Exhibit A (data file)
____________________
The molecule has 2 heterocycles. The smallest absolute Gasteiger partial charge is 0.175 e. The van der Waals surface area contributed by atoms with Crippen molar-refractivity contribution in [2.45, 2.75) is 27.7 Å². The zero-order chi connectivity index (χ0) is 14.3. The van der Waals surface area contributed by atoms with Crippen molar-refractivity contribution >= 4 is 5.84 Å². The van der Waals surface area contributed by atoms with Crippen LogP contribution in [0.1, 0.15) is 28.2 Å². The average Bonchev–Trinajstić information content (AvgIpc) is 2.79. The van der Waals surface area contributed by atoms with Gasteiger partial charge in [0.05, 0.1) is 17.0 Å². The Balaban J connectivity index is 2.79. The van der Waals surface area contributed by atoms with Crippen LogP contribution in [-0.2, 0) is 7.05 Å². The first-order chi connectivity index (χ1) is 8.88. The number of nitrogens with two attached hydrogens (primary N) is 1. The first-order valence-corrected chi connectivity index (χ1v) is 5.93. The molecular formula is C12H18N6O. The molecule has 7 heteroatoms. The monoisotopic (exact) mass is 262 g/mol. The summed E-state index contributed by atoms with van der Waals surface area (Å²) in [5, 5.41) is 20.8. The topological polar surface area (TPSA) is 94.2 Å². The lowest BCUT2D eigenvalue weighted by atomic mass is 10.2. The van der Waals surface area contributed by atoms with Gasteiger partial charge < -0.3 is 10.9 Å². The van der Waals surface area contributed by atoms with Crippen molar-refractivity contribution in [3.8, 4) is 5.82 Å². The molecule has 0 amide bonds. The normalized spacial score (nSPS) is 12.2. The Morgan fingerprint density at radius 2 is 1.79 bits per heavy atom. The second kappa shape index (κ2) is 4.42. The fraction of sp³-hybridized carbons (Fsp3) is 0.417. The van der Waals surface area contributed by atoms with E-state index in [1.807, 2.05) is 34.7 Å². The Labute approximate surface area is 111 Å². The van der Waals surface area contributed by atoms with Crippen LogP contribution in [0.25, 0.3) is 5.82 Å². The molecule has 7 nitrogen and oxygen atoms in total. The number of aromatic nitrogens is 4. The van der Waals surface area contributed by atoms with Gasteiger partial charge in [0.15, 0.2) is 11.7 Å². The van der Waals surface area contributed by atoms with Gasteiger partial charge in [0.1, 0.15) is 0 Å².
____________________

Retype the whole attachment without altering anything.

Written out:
The molecule has 2 heterocycles. The smallest absolute Gasteiger partial charge is 0.175 e. The van der Waals surface area contributed by atoms with Crippen molar-refractivity contribution in [2.45, 2.75) is 27.7 Å². The zero-order chi connectivity index (χ0) is 14.3. The van der Waals surface area contributed by atoms with Crippen molar-refractivity contribution >= 4 is 5.84 Å². The van der Waals surface area contributed by atoms with Crippen LogP contribution in [0.1, 0.15) is 28.2 Å². The average Bonchev–Trinajstić information content (AvgIpc) is 2.79. The van der Waals surface area contributed by atoms with Gasteiger partial charge in [0.05, 0.1) is 17.0 Å². The Balaban J connectivity index is 2.79. The van der Waals surface area contributed by atoms with Crippen LogP contribution in [-0.2, 0) is 7.05 Å². The first-order chi connectivity index (χ1) is 8.88. The number of nitrogens with two attached hydrogens (primary N) is 1. The first-order valence-corrected chi connectivity index (χ1v) is 5.93. The molecular formula is C12H18N6O. The molecule has 7 heteroatoms. The monoisotopic (exact) mass is 262 g/mol. The summed E-state index contributed by atoms with van der Waals surface area (Å²) in [5, 5.41) is 20.8. The topological polar surface area (TPSA) is 94.2 Å². The lowest BCUT2D eigenvalue weighted by atomic mass is 10.2. The van der Waals surface area contributed by atoms with Gasteiger partial charge < -0.3 is 10.9 Å². The van der Waals surface area contributed by atoms with Crippen molar-refractivity contribution in [3.8, 4) is 5.82 Å². The molecule has 0 amide bonds. The normalized spacial score (nSPS) is 12.2. The Morgan fingerprint density at radius 2 is 1.79 bits per heavy atom. The second kappa shape index (κ2) is 4.42. The fraction of sp³-hybridized carbons (Fsp3) is 0.417. The van der Waals surface area contributed by atoms with E-state index in [1.807, 2.05) is 34.7 Å². The Labute approximate surface area is 111 Å². The van der Waals surface area contributed by atoms with Crippen LogP contribution in [0.25, 0.3) is 5.82 Å². The molecule has 7 nitrogen and oxygen atoms in total. The number of aromatic nitrogens is 4. The van der Waals surface area contributed by atoms with Gasteiger partial charge in [0.15, 0.2) is 11.7 Å². The van der Waals surface area contributed by atoms with Gasteiger partial charge in [0.1, 0.15) is 0 Å².